Here, I generate musings so that together we can enjoy our universal nature of observing, questioning, and theorizing.
We, as humans, have an innate want to divide.
If there is one main thing that I learned in my pursuit of a degree in science and a degree in the arts, it's that we as humans need to categorize and compartmentalize everything. It's in our blood. We just have to create a way to divide things so that we can label and understand them. We do this with degrees: physics and math are two subjects, despite their commonality. Even more widespread is the division between the scientist/engineer and the artist.
Instead, we should seek to unite.
Our philosophical ancestors didn't worry about making such distinctions. Aristotle wrote books on the theater. Leonardo da Vinci painted as well as drew designs for flying machines. The greatest comfort I found as I advanced in my studies was the universal nature of questioning. By day, the scientist poses a new question and seeks to produce an answer. By night, the actor hypothesizes a new direction for his character, and assesses the result as the story progresses.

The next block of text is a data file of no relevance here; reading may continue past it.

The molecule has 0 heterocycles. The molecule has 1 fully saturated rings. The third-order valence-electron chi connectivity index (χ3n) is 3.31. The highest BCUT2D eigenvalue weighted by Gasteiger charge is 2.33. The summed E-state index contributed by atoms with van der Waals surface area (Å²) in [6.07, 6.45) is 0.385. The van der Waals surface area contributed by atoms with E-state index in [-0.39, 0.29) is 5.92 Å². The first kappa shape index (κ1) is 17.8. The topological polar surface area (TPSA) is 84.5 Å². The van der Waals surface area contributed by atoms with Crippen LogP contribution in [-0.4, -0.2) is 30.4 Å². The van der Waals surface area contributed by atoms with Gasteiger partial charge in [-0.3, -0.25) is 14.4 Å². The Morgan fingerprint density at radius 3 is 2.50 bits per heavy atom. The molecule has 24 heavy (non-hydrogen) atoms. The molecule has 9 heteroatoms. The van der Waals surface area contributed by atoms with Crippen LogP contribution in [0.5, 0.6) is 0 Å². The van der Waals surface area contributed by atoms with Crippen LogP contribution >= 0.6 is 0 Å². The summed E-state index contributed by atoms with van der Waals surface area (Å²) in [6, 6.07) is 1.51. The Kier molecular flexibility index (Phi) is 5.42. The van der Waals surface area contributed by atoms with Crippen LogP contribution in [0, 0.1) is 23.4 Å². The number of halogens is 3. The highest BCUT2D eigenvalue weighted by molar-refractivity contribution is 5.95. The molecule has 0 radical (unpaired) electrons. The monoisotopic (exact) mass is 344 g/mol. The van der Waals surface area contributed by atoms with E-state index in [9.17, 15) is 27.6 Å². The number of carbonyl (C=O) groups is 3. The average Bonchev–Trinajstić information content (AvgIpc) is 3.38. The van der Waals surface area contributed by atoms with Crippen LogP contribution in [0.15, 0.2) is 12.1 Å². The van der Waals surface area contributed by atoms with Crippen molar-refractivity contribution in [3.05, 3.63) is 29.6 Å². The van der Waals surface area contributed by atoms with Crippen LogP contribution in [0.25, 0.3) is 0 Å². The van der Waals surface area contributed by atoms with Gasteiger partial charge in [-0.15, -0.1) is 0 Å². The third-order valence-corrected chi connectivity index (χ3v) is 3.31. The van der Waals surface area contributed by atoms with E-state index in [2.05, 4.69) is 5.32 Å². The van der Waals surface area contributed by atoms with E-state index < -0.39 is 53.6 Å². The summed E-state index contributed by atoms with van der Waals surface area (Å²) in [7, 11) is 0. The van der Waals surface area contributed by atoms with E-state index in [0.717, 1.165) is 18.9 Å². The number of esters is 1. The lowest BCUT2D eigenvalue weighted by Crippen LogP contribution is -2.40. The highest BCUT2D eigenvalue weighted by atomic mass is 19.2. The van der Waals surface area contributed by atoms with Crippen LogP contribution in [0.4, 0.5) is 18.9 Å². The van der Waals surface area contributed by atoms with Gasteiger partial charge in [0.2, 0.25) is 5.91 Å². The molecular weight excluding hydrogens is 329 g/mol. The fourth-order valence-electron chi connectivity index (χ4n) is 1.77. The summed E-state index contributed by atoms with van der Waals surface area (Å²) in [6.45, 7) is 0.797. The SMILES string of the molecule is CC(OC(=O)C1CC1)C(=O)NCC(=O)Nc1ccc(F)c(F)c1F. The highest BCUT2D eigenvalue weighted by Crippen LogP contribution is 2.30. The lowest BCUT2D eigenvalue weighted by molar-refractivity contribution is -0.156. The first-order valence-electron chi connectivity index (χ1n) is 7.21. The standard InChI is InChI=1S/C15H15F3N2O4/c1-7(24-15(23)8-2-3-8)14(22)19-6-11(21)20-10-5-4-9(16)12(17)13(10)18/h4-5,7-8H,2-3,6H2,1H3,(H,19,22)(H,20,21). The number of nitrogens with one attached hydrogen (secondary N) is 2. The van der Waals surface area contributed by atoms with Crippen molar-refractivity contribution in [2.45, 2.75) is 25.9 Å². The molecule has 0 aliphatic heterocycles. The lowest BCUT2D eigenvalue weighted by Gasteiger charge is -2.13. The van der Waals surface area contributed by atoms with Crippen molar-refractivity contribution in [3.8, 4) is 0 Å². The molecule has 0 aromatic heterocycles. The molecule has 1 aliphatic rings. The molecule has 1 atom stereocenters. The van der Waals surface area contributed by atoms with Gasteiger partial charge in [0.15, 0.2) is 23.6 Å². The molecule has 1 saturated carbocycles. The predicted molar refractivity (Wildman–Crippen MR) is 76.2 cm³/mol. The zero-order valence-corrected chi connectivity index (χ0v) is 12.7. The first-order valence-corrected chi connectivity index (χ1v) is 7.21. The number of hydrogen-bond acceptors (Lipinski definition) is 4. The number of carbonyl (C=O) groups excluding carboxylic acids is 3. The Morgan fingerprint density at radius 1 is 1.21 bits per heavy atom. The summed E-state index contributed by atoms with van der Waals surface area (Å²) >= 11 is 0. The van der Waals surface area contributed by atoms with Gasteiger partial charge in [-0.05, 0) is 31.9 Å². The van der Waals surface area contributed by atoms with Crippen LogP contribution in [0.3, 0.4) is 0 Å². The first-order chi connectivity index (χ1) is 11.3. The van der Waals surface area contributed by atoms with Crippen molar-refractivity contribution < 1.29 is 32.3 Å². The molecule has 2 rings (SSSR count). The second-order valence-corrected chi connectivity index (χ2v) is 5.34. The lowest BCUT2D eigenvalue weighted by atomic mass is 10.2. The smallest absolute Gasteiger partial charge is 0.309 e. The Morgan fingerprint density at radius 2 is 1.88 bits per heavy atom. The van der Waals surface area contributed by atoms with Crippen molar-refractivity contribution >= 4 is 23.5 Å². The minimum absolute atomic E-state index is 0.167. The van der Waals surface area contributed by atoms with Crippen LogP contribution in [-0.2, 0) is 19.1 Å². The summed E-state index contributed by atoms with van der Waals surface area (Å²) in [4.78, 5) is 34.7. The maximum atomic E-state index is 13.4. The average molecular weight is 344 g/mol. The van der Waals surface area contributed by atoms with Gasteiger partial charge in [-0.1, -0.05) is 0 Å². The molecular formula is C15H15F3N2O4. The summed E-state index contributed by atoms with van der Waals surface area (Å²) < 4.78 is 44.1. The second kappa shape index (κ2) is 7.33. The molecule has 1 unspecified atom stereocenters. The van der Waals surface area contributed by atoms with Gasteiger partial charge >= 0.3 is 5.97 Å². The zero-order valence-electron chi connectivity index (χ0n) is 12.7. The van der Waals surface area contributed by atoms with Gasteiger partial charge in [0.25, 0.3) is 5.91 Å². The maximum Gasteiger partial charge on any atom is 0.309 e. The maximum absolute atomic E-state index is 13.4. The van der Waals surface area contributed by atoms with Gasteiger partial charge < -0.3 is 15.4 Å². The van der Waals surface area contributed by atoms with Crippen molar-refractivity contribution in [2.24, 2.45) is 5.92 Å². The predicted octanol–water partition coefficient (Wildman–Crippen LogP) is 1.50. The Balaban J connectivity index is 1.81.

Who am I?
I am an advocate for the arts and sciences, and I carry bachelor's degrees in both. I achieved my doctorate at Harrison School of Pharmacy and performed post-doctoral research at the University of Pennsylvania. Now, I serve as an advocate for scientists as the Scientific Editor for a journal in cancer therapy. Here, I seek to combine my experience with the sciences and the arts to illustrate the universal nature of observing, questioning, and theorizing.